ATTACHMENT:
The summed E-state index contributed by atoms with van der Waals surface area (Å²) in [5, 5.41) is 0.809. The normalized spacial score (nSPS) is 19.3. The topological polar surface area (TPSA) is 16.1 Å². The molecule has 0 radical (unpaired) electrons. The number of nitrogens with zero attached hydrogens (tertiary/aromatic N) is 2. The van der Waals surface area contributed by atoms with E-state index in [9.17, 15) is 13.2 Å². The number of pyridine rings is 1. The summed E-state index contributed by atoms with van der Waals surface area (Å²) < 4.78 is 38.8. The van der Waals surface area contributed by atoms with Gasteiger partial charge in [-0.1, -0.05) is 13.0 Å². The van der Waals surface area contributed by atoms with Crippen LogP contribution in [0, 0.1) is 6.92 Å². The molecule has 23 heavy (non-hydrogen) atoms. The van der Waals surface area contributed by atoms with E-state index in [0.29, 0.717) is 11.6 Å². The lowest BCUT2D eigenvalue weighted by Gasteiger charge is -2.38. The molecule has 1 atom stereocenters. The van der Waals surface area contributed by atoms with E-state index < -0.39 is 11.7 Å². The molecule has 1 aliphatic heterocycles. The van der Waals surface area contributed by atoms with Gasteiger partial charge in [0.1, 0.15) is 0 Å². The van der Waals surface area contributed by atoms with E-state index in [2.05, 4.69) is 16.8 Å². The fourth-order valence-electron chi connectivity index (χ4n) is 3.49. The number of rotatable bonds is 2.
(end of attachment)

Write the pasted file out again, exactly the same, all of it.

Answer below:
The summed E-state index contributed by atoms with van der Waals surface area (Å²) in [5, 5.41) is 0.809. The normalized spacial score (nSPS) is 19.3. The topological polar surface area (TPSA) is 16.1 Å². The molecule has 0 radical (unpaired) electrons. The number of nitrogens with zero attached hydrogens (tertiary/aromatic N) is 2. The van der Waals surface area contributed by atoms with E-state index in [9.17, 15) is 13.2 Å². The number of pyridine rings is 1. The summed E-state index contributed by atoms with van der Waals surface area (Å²) < 4.78 is 38.8. The van der Waals surface area contributed by atoms with Gasteiger partial charge in [-0.1, -0.05) is 13.0 Å². The van der Waals surface area contributed by atoms with Crippen LogP contribution in [0, 0.1) is 6.92 Å². The molecule has 23 heavy (non-hydrogen) atoms. The van der Waals surface area contributed by atoms with E-state index in [0.29, 0.717) is 11.6 Å². The lowest BCUT2D eigenvalue weighted by Gasteiger charge is -2.38. The molecule has 1 atom stereocenters. The van der Waals surface area contributed by atoms with E-state index < -0.39 is 11.7 Å². The molecule has 1 aliphatic heterocycles. The van der Waals surface area contributed by atoms with Gasteiger partial charge in [0.1, 0.15) is 0 Å². The van der Waals surface area contributed by atoms with E-state index in [2.05, 4.69) is 16.8 Å². The fourth-order valence-electron chi connectivity index (χ4n) is 3.49. The number of rotatable bonds is 2.